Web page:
For a decade that prided itself for breaking down musical barriers, there is a noticeable lack of female presence on this decade's most highly-regarded albums.
Regardless of your music taste, coming up with a list of the influential artists of this past decade is relatively easy. The White Stripes, the Strokes, Kanye West, Animal Collective and a few ‘90s holdovers like Radiohead and Jay-Z would certainly make the list. These were just a few I could rattle off in about 30 seconds. However, as I gazed at this list, I started to wonder what was wrong with it. It was lacking…something.
Not to generalize: Mathangi Arulpragasam (M.I.A.) is on the short list for “Artist of the Decade”, and artists like Neko Case and Cat Power have made some of the best albums this decade. But compared to the breadth of female trailblazers that broke out in the ‘90s, this decade has come up somewhat on the short end. And as a result, popular music in general has suffered from this.
When I was making my “Decade’s Best” list ten years ago, I could rattle off nearly a dozen female artists who made a significant impact on popular music without batting an eye. Tori Amos, Liz Phair, Lauryn Hill, Lucinda Williams, Courtney Love, Missy Elliott, Ani DiFranco, PJ Harvey and Björk for starters. With this decade, I was struggling to list six that emerged in this decade. Yes, after a few minutes of research, I could easily list a dozen heavy hitters this decade, but in the ‘90s, female artists were often overshadowing their male counterparts.
Take the Village Voice Pazz and Jop poll for example. For those unfamiliar, it is a poll comprising 500 critics’ “Best of the Year” selections. In the ‘90s, four of the ten top albums of the year were by female artists (1993’s Exile in Guyville by Liz Phair, 1994’s Live Through This by Hole, 1995’s To Bring You My Love by PJ Harvey, and 1998’s Car Wheels on a Gravel Road by Lucinda Williams). Total number of top albums awarded to a female musician in this decade by the Pazz and Jop poll: zero.
This exclusion has surfaced on several notable “Best of the Decade” lists. Pitchfork and AV Club’s Top 10 did not have a release from a female artist or a female-fronted band. Paste’s list is a notable exception as Gillian Welch (Time (the Revelator)) and M.I.A. (Arular) made their top ten list.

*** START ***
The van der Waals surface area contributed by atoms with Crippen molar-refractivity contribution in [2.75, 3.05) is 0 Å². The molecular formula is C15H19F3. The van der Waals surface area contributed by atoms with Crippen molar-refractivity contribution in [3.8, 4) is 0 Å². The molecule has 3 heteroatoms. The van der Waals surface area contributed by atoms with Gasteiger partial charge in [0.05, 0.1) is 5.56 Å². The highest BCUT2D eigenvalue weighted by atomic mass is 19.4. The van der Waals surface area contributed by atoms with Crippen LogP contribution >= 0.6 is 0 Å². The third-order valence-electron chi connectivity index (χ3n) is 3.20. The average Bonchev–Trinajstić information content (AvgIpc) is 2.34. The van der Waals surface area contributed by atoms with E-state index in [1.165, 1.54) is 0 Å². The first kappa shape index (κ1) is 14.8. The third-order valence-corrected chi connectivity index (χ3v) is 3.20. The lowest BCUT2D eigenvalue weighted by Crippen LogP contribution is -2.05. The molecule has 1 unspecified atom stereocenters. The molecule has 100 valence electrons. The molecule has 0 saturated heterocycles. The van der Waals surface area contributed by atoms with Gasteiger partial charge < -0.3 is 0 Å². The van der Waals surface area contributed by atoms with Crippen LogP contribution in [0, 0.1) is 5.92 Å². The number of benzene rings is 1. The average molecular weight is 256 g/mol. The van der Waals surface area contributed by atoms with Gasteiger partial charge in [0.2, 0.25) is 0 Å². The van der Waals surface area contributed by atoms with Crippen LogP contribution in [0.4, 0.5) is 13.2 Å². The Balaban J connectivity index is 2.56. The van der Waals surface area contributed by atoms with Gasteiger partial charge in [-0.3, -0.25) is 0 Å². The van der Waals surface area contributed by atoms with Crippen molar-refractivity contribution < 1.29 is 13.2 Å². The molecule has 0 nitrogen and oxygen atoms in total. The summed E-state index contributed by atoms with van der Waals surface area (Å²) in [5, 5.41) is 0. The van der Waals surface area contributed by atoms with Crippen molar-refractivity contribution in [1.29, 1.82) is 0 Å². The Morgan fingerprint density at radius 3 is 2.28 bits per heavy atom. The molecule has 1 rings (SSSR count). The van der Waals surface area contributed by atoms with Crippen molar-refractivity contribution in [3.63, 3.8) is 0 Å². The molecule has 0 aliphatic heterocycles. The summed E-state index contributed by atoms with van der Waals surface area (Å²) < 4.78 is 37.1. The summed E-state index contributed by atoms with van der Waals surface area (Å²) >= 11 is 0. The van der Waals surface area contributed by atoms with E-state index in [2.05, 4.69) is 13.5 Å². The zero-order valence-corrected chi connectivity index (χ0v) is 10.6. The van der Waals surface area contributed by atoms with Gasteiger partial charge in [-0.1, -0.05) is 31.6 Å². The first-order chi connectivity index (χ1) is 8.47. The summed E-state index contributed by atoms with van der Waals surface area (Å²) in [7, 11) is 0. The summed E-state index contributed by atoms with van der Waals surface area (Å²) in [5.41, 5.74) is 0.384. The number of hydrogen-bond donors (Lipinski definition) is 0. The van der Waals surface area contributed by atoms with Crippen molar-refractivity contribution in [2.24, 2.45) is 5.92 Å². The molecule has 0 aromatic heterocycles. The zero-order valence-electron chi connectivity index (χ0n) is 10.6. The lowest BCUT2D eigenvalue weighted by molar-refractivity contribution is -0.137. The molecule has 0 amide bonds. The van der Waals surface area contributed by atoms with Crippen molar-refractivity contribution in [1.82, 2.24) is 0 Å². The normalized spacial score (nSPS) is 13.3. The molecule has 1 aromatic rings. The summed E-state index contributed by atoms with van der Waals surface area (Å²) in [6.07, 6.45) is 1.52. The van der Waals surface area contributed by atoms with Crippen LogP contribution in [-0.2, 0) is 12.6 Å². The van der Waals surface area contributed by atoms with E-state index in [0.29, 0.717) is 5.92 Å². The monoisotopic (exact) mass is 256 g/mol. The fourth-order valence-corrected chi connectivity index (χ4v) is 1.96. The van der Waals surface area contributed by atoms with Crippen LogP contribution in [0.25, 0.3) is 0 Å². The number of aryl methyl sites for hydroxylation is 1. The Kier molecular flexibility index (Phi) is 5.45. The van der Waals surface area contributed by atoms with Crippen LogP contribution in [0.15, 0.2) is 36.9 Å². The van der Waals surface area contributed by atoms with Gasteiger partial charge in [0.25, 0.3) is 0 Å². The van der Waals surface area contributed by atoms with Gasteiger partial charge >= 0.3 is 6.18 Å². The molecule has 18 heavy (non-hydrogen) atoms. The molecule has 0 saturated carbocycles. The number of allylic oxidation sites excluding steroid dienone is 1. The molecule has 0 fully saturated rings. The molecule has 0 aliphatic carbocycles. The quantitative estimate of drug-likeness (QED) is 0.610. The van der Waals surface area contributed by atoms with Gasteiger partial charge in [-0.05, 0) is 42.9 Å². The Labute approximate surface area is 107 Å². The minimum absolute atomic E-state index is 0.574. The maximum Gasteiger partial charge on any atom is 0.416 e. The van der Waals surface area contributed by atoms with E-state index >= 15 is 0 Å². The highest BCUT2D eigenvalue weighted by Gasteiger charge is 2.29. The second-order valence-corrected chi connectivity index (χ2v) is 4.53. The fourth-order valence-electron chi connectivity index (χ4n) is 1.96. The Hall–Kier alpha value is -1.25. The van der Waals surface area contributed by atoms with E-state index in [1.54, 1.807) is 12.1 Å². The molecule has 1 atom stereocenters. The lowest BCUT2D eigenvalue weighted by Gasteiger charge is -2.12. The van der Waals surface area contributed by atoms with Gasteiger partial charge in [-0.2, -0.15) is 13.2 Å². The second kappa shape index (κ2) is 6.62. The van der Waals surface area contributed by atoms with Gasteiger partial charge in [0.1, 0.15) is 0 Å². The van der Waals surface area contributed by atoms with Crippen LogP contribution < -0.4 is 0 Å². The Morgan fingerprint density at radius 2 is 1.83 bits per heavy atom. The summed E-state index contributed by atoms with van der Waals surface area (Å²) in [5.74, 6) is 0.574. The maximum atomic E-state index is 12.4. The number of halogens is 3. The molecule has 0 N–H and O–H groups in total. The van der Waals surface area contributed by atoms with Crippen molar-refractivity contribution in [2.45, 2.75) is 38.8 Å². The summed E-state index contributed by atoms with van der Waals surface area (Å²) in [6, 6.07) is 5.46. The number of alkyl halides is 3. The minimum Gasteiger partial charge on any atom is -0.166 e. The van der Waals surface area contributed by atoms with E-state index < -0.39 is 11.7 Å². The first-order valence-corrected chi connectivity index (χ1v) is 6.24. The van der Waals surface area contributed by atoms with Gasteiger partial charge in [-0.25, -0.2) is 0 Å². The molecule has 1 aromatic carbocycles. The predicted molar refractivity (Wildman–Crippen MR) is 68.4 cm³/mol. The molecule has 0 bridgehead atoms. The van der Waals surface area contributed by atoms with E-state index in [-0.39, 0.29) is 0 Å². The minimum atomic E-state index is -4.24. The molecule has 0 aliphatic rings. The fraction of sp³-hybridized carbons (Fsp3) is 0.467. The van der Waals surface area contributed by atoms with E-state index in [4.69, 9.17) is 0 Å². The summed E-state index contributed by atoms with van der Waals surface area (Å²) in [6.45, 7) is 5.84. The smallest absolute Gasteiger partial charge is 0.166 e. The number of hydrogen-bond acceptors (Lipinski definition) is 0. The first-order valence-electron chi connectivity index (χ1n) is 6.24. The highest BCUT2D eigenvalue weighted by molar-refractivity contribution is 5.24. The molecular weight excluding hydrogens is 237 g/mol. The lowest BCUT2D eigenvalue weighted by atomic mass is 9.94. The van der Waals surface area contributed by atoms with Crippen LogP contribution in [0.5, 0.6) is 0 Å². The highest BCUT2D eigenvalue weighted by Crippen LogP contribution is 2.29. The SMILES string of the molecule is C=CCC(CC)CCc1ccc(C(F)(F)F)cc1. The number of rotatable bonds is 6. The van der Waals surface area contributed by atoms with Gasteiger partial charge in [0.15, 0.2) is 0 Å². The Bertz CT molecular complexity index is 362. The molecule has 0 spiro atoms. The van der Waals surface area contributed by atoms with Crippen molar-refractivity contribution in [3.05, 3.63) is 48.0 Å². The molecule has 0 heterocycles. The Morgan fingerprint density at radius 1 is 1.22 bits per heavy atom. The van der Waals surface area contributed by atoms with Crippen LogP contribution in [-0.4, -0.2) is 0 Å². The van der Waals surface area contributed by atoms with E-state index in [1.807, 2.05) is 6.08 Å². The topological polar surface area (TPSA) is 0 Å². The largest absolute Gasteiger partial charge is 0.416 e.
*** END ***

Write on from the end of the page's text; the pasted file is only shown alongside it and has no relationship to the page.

It would be foolish to dismiss the relative male dominance of these lists as sexism. Albums that have received multiple mentions, such as OutKast’s Stankonia, Radiohead’s Kid A and the White Stripes’ White Blood Cells deserve to be mentioned based on their own merits. But for a genre (mainly indie) that prides itself in progressiveness, it’s hard not to hearken back to Liz Phair’s Exile In Guyville, an album Phair said was in part recorded as a response to the male-dominated Chicago indie/alternative scene.
The ‘90s saw such a flood of high-profile releases by female artists that the movement spawned the massively successful Lilith Fair. That movement even produced a bit of a backlash as critics hoped edgier artists like PJ Harvey, L7, and the Breeders would share the roster. What made the ‘90s such as huge decade for female artists? Why didn’t it carry over into this decade?
The answer could just be coincidence. Tori Amos, Liz Phair, Björk, Luscious Jackson, Hole, Garbage, Missy Elliott, and Lauryn Hill all released albums that were critical and commercial hits around the same time. With such a wealth of talent, it sort of produced a “perfect storm” of great albums by female artists. Whether this coincidence can happen again is anyone’s guess, but I sure as hell hope next decade we’ll see a similar storm form.